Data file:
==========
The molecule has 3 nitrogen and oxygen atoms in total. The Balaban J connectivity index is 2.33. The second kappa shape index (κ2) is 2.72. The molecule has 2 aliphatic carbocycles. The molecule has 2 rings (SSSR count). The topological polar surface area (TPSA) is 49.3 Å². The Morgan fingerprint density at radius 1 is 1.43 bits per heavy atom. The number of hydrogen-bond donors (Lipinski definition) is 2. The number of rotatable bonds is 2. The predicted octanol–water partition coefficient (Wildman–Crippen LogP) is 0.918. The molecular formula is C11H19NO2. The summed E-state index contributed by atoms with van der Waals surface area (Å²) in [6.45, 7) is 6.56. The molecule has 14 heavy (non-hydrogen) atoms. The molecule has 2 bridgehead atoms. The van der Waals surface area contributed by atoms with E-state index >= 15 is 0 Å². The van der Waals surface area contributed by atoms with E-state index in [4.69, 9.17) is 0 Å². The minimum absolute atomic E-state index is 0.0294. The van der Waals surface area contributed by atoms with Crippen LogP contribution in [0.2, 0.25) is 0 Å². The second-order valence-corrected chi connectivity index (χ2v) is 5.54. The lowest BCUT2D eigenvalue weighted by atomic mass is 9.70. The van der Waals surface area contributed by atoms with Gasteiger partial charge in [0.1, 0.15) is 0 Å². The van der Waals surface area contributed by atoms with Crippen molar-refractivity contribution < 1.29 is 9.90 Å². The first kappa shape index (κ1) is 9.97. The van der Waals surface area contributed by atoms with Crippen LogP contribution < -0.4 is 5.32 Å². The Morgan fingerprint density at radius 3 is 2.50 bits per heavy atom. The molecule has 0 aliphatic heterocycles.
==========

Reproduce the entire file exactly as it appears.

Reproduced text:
The molecule has 3 nitrogen and oxygen atoms in total. The Balaban J connectivity index is 2.33. The second kappa shape index (κ2) is 2.72. The molecule has 2 aliphatic carbocycles. The molecule has 2 rings (SSSR count). The topological polar surface area (TPSA) is 49.3 Å². The Morgan fingerprint density at radius 1 is 1.43 bits per heavy atom. The number of hydrogen-bond donors (Lipinski definition) is 2. The number of rotatable bonds is 2. The predicted octanol–water partition coefficient (Wildman–Crippen LogP) is 0.918. The molecular formula is C11H19NO2. The summed E-state index contributed by atoms with van der Waals surface area (Å²) in [6.45, 7) is 6.56. The molecule has 14 heavy (non-hydrogen) atoms. The molecule has 2 bridgehead atoms. The van der Waals surface area contributed by atoms with E-state index >= 15 is 0 Å². The van der Waals surface area contributed by atoms with E-state index in [4.69, 9.17) is 0 Å². The minimum absolute atomic E-state index is 0.0294. The van der Waals surface area contributed by atoms with Crippen LogP contribution in [0.2, 0.25) is 0 Å². The second-order valence-corrected chi connectivity index (χ2v) is 5.54. The lowest BCUT2D eigenvalue weighted by atomic mass is 9.70. The van der Waals surface area contributed by atoms with Gasteiger partial charge in [0.1, 0.15) is 0 Å². The van der Waals surface area contributed by atoms with Crippen molar-refractivity contribution < 1.29 is 9.90 Å². The first kappa shape index (κ1) is 9.97. The van der Waals surface area contributed by atoms with Crippen LogP contribution < -0.4 is 5.32 Å². The Morgan fingerprint density at radius 3 is 2.50 bits per heavy atom. The molecule has 0 aliphatic heterocycles.